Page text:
Post by KaiTheHomoSapien » 06 Jan 2020 19:56

shimobaatar wrote:
06 Jan 2020 05:22
KaiTheHomoSapien: I like the overall feel/look of your languages. There's something very familiar about them, even as a priori languages. The Indo-European influence is definitely apparent. I was particularly interesting to compare the words you created for Arculese with your Lihmelinyan entries, as well as what I've seen of that language before.
Thanks shimo [:D] Only you would go through the effort of making personalized messages to those who participated. I'm glad you like my IE-inspired conlangs. [:)]

I'm a little disappointed that I crapped out after the 22nd, but things got so busy with the holidays that I fell so far behind that I knew I wasn't going to catch up. Oh well. This compelled me to work on a second conlang, if nothing else.

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Re: Lexember 2019

Post by Clio » 08 Jan 2020 05:02

shimobaatar wrote:
06 Jan 2020 05:22
Clio: I'm not sure what to call the language you were using, but I'm definitely a fan of the overall look and sound of it: its syllable structure in general as well as the aspirated stops, pharyngealized consonants, long vowels, and geminates. Hopefully we'll get to see more of this language in the future. Additionally, you came up with a number of interesting words throughout the month.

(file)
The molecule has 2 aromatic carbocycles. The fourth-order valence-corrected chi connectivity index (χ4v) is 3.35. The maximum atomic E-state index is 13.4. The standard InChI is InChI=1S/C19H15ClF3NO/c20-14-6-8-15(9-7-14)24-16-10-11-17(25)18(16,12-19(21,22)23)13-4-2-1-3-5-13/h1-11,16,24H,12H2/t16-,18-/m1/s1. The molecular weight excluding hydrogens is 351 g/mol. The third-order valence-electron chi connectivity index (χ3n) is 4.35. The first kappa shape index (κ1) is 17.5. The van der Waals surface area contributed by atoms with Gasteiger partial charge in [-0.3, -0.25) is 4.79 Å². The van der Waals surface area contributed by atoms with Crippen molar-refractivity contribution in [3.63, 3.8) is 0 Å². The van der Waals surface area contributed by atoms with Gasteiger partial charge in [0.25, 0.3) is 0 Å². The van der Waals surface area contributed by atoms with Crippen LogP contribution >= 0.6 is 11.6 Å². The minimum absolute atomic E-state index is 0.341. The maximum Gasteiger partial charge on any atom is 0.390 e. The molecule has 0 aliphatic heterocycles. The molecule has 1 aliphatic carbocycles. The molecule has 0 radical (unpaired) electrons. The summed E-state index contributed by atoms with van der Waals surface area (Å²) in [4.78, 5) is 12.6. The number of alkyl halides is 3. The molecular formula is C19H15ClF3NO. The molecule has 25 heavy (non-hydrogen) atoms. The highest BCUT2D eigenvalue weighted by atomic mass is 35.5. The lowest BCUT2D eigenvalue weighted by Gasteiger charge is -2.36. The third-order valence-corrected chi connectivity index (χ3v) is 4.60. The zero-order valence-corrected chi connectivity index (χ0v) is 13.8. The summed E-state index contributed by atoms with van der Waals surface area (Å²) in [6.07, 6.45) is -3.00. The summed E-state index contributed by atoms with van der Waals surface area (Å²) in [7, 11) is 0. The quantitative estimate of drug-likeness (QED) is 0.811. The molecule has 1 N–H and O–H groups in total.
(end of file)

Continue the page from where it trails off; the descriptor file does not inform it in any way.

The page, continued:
Thanks, @shimobaatar. I don't know what to call my language either, and I really hope I see more of it as well. I have some ideas, which may make it into my scratchpad.

Your posts were great to follow -- their shear quantity, the always-interesting example sentences, and the etymologies! Thanks for organizing this year's Lexember thread and themes.
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Re: Lexember 2019

Post by Corphishy » 08 Jan 2020 05:41

Corphishy: Something about the general shape of the words you created is rather aesthetically pleasing, I feel, and it was often interesting to compare the phonetic and phonemic transcriptions of a word. Perhaps what stood out the most to me, though, were the references/"Easter eggs", although I'm sure there are some that went over my head.